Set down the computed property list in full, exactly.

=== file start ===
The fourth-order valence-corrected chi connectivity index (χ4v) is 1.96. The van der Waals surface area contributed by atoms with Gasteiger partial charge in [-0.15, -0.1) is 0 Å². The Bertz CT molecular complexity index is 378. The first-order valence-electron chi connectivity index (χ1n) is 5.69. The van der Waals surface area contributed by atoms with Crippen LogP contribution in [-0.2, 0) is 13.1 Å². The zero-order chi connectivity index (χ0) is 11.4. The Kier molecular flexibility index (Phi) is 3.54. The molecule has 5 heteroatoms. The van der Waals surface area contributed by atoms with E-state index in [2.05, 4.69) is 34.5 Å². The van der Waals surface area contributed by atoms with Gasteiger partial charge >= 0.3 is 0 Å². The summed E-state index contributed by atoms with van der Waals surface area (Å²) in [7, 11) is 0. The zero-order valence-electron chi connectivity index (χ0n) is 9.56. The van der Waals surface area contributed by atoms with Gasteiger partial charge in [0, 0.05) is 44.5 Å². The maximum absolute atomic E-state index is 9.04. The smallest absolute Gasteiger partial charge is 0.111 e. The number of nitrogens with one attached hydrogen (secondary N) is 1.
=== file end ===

The fourth-order valence-corrected chi connectivity index (χ4v) is 1.96. The van der Waals surface area contributed by atoms with Gasteiger partial charge in [-0.15, -0.1) is 0 Å². The Bertz CT molecular complexity index is 378. The first-order valence-electron chi connectivity index (χ1n) is 5.69. The van der Waals surface area contributed by atoms with Crippen LogP contribution in [-0.2, 0) is 13.1 Å². The zero-order chi connectivity index (χ0) is 11.4. The Kier molecular flexibility index (Phi) is 3.54. The molecule has 5 heteroatoms. The van der Waals surface area contributed by atoms with E-state index in [2.05, 4.69) is 34.5 Å². The van der Waals surface area contributed by atoms with Gasteiger partial charge >= 0.3 is 0 Å². The summed E-state index contributed by atoms with van der Waals surface area (Å²) in [7, 11) is 0. The zero-order valence-electron chi connectivity index (χ0n) is 9.56. The van der Waals surface area contributed by atoms with Gasteiger partial charge in [0, 0.05) is 44.5 Å². The maximum absolute atomic E-state index is 9.04. The smallest absolute Gasteiger partial charge is 0.111 e. The number of nitrogens with one attached hydrogen (secondary N) is 1.